When you tell an American you’re taking a bath, they make an awkward face or sound. I don’t blame them; I’m American, too. You take baths when you’re a baby. In fact, you’re “given” a bath. You don’t “take” a bath as a decent adult human being unless you’re (a) getting over a breakup, (b) are a single mom unwinding after a long day of work, (c) are an actress in one of the following films: Helen Hunt in As Good As It Gets, Meryl Streep in The Bridges of Madison County, or Diane Lane in Unfaithful. (These are just the first 3 movie-baths that come to mind. All great films, coincidentally.)
I was reminded of this tonight as I tried to soothe my hamstrings that were sore from raking the lawn this weekend. (So far that’s been the extent of my Hurricane Sandy relief effort. Lots of people are volunteering to actually help people, but my parents both really wanted the lawn raked for some reason, and they were dropping casual complaints about backaches. We all do what we can.)
The English respect the taking of a good bath.
Last October I visited London and stayed with an older British couple I found on Airbnb. I could have chosen a flat with a hip, young host but I’m a homebody and I wanted an authentic British experience.
They were the sweetest people and exceptional hosts who made me feel totally welcome in their cozy and comfortable Hammersmith home, a few tube stops outside central London.They made me fresh porridge every morning, along with this insanely heavy bread that tasted like a brick but I enjoyed its existence because it felt really “British”.
My “host mum” was this adorable lady named Alanna who at age 60 discovered a passion for the Alexander Technique and had recently completed instructor training. My first night there we sat at the kitchen table for hours chatting over tea about her studies, her 1st career as a piano teacher (I also used to play), the books we were then reading, our families and traveling. She said that she and her husband decided to become hosts as a way to experience “travel” inside their own home. Which is brilliant, and inspiring.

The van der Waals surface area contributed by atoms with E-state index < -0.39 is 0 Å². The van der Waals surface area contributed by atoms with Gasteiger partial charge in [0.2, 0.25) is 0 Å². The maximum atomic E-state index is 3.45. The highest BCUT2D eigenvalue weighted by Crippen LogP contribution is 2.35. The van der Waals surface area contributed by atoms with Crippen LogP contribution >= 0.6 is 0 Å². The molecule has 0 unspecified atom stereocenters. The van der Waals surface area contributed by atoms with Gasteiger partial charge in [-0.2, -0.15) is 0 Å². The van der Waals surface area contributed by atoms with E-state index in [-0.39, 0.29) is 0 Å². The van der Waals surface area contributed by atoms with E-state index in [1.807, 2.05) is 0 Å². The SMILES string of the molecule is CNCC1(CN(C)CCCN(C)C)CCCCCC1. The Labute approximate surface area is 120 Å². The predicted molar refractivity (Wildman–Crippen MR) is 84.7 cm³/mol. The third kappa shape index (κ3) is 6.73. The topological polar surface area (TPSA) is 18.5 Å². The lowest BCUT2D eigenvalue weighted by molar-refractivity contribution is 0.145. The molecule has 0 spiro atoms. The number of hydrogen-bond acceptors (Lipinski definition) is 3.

And their home had just one bathroom. And the bathroom had just a bath. No shower. Did I mention I was sharing the house with a couple in their late 60’s/70’s?
I tried to act normal (which is really, really hard for me) and not make my very gracious English hostess feel uncomfortable. My “host mum” was sensitive to this being out of the ordinary for an American and said, “This is really a traditional English house!” Then I noticed a grayish section in the middle of the otherwise white tub, where the enamel had been worn out. Evidence, of years and years of butts sitting on it.
I told myself: You wanted authentic? Go with it.
And I did. I took baths in their bath tub. And yes, it was a little awkward, taking a bath while they’d be downstairs in the kitchen, at night when the house was quiet. I’d wonder if they were also thinking about me at the same time I was thinking about them. You know what? I like to think that I contributed a little bit to the butt spot.
So when I am mocked by my fellow Americans for enjoying baths, I say: not only are you missing out on some simple relaxation, you don’t have the experience of doing so in a relative stranger’s worn-out bathtub, and feeling comfortable enough to not really mind.